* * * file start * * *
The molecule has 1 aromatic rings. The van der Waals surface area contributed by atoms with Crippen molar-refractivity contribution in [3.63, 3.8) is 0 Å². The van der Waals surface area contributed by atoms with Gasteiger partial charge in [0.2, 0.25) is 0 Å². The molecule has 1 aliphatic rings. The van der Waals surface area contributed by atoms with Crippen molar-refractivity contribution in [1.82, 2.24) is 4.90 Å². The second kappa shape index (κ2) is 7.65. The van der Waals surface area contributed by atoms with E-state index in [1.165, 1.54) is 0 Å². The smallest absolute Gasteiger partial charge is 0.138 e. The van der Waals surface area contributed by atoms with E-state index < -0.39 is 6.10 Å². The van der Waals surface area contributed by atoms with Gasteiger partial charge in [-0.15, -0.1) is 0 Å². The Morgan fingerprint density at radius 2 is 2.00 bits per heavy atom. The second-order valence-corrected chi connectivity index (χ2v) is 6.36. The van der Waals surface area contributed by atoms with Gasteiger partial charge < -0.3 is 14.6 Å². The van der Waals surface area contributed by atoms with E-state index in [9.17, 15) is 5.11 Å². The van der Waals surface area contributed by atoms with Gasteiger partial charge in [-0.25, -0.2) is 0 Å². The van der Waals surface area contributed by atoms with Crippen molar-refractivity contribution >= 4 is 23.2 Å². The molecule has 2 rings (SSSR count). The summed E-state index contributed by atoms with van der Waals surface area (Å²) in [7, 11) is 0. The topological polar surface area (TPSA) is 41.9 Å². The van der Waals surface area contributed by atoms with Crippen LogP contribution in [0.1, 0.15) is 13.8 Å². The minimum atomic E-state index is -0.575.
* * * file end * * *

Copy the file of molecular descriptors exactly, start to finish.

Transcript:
The molecule has 1 aromatic rings. The van der Waals surface area contributed by atoms with Crippen molar-refractivity contribution in [3.63, 3.8) is 0 Å². The van der Waals surface area contributed by atoms with Gasteiger partial charge in [0.2, 0.25) is 0 Å². The molecule has 1 aliphatic rings. The van der Waals surface area contributed by atoms with Crippen molar-refractivity contribution in [1.82, 2.24) is 4.90 Å². The second kappa shape index (κ2) is 7.65. The van der Waals surface area contributed by atoms with E-state index in [1.165, 1.54) is 0 Å². The smallest absolute Gasteiger partial charge is 0.138 e. The van der Waals surface area contributed by atoms with E-state index < -0.39 is 6.10 Å². The van der Waals surface area contributed by atoms with Gasteiger partial charge in [-0.15, -0.1) is 0 Å². The Morgan fingerprint density at radius 2 is 2.00 bits per heavy atom. The second-order valence-corrected chi connectivity index (χ2v) is 6.36. The van der Waals surface area contributed by atoms with Gasteiger partial charge < -0.3 is 14.6 Å². The van der Waals surface area contributed by atoms with E-state index in [9.17, 15) is 5.11 Å². The van der Waals surface area contributed by atoms with Gasteiger partial charge in [-0.25, -0.2) is 0 Å². The van der Waals surface area contributed by atoms with Crippen molar-refractivity contribution >= 4 is 23.2 Å². The molecule has 2 rings (SSSR count). The summed E-state index contributed by atoms with van der Waals surface area (Å²) in [7, 11) is 0. The topological polar surface area (TPSA) is 41.9 Å². The van der Waals surface area contributed by atoms with Crippen LogP contribution in [0.1, 0.15) is 13.8 Å². The minimum atomic E-state index is -0.575.